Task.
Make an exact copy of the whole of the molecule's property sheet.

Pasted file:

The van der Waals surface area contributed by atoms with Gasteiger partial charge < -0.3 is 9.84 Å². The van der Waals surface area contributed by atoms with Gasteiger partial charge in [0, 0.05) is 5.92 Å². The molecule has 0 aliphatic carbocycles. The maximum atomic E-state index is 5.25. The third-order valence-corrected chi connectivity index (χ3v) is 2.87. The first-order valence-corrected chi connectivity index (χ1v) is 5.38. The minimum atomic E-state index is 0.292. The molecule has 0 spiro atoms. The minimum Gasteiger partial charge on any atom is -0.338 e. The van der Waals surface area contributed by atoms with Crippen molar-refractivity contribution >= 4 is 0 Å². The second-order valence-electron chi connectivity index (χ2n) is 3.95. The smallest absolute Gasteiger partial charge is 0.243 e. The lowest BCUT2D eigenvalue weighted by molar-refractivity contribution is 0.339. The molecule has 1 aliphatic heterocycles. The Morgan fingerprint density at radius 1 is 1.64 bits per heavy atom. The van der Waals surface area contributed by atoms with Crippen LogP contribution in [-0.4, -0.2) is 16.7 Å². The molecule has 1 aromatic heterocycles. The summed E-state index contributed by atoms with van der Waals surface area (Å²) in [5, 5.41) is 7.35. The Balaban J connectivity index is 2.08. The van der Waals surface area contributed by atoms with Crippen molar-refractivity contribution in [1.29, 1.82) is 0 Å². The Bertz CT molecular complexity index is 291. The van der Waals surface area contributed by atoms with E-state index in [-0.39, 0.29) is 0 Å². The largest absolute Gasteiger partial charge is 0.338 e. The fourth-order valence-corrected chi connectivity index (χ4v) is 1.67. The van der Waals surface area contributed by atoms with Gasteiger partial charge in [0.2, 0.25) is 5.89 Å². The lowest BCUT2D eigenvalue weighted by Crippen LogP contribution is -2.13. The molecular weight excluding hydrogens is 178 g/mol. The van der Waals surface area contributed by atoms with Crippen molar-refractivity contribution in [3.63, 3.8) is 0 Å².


The van der Waals surface area contributed by atoms with Gasteiger partial charge < -0.3 is 9.84 Å². The van der Waals surface area contributed by atoms with Gasteiger partial charge in [0, 0.05) is 5.92 Å². The molecule has 0 aliphatic carbocycles. The maximum atomic E-state index is 5.25. The third-order valence-corrected chi connectivity index (χ3v) is 2.87. The first-order valence-corrected chi connectivity index (χ1v) is 5.38. The minimum atomic E-state index is 0.292. The molecule has 0 spiro atoms. The minimum Gasteiger partial charge on any atom is -0.338 e. The van der Waals surface area contributed by atoms with Crippen molar-refractivity contribution >= 4 is 0 Å². The second-order valence-electron chi connectivity index (χ2n) is 3.95. The smallest absolute Gasteiger partial charge is 0.243 e. The lowest BCUT2D eigenvalue weighted by molar-refractivity contribution is 0.339. The molecule has 1 aliphatic heterocycles. The Morgan fingerprint density at radius 1 is 1.64 bits per heavy atom. The van der Waals surface area contributed by atoms with Crippen LogP contribution in [-0.4, -0.2) is 16.7 Å². The molecule has 1 aromatic heterocycles. The summed E-state index contributed by atoms with van der Waals surface area (Å²) in [5, 5.41) is 7.35. The Balaban J connectivity index is 2.08. The van der Waals surface area contributed by atoms with Crippen molar-refractivity contribution in [1.29, 1.82) is 0 Å². The Bertz CT molecular complexity index is 291. The van der Waals surface area contributed by atoms with E-state index in [-0.39, 0.29) is 0 Å². The largest absolute Gasteiger partial charge is 0.338 e. The fourth-order valence-corrected chi connectivity index (χ4v) is 1.67. The van der Waals surface area contributed by atoms with Gasteiger partial charge in [0.2, 0.25) is 5.89 Å². The lowest BCUT2D eigenvalue weighted by Crippen LogP contribution is -2.13. The molecular weight excluding hydrogens is 178 g/mol. The van der Waals surface area contributed by atoms with Crippen molar-refractivity contribution in [3.63, 3.8) is 0 Å².